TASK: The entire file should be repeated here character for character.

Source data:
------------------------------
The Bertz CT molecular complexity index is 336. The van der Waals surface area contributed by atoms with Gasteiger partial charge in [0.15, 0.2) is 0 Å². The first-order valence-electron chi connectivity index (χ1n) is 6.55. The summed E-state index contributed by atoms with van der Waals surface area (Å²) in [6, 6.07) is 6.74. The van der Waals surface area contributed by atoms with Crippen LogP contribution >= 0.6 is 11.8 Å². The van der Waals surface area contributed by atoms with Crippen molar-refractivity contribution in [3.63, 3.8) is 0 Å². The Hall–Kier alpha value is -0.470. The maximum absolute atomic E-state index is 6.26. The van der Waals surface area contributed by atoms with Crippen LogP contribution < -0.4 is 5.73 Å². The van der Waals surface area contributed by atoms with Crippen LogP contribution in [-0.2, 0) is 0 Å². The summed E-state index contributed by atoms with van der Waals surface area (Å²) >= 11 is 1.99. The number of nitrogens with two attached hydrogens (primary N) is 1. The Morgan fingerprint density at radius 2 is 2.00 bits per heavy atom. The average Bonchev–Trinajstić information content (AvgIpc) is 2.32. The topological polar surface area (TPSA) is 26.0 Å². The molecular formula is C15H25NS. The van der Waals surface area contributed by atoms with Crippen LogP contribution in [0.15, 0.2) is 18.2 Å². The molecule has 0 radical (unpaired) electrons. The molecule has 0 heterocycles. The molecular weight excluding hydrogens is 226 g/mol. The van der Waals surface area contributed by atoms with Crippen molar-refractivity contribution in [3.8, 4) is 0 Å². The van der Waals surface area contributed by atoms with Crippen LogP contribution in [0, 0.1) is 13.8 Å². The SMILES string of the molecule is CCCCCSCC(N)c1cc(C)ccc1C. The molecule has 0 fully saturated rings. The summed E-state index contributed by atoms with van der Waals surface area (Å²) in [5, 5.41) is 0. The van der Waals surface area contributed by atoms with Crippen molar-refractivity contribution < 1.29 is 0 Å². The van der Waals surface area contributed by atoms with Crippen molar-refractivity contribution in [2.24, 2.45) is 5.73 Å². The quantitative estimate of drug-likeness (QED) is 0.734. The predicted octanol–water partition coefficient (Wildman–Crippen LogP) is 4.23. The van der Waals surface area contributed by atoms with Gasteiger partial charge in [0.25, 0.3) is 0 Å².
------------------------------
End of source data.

The Bertz CT molecular complexity index is 336. The van der Waals surface area contributed by atoms with Gasteiger partial charge in [0.15, 0.2) is 0 Å². The first-order valence-electron chi connectivity index (χ1n) is 6.55. The summed E-state index contributed by atoms with van der Waals surface area (Å²) in [6, 6.07) is 6.74. The van der Waals surface area contributed by atoms with Crippen LogP contribution >= 0.6 is 11.8 Å². The van der Waals surface area contributed by atoms with Crippen molar-refractivity contribution in [3.63, 3.8) is 0 Å². The Hall–Kier alpha value is -0.470. The maximum absolute atomic E-state index is 6.26. The van der Waals surface area contributed by atoms with Crippen LogP contribution < -0.4 is 5.73 Å². The van der Waals surface area contributed by atoms with Crippen LogP contribution in [-0.2, 0) is 0 Å². The summed E-state index contributed by atoms with van der Waals surface area (Å²) >= 11 is 1.99. The number of nitrogens with two attached hydrogens (primary N) is 1. The Morgan fingerprint density at radius 2 is 2.00 bits per heavy atom. The average Bonchev–Trinajstić information content (AvgIpc) is 2.32. The topological polar surface area (TPSA) is 26.0 Å². The molecular formula is C15H25NS. The van der Waals surface area contributed by atoms with Crippen LogP contribution in [0.15, 0.2) is 18.2 Å². The molecule has 0 radical (unpaired) electrons. The molecule has 0 heterocycles. The molecular weight excluding hydrogens is 226 g/mol. The van der Waals surface area contributed by atoms with Crippen molar-refractivity contribution in [3.8, 4) is 0 Å². The van der Waals surface area contributed by atoms with Crippen LogP contribution in [0, 0.1) is 13.8 Å². The SMILES string of the molecule is CCCCCSCC(N)c1cc(C)ccc1C. The molecule has 0 fully saturated rings. The summed E-state index contributed by atoms with van der Waals surface area (Å²) in [5, 5.41) is 0. The van der Waals surface area contributed by atoms with Crippen molar-refractivity contribution < 1.29 is 0 Å². The van der Waals surface area contributed by atoms with Crippen molar-refractivity contribution in [2.24, 2.45) is 5.73 Å². The quantitative estimate of drug-likeness (QED) is 0.734. The predicted octanol–water partition coefficient (Wildman–Crippen LogP) is 4.23. The van der Waals surface area contributed by atoms with Gasteiger partial charge in [0.25, 0.3) is 0 Å².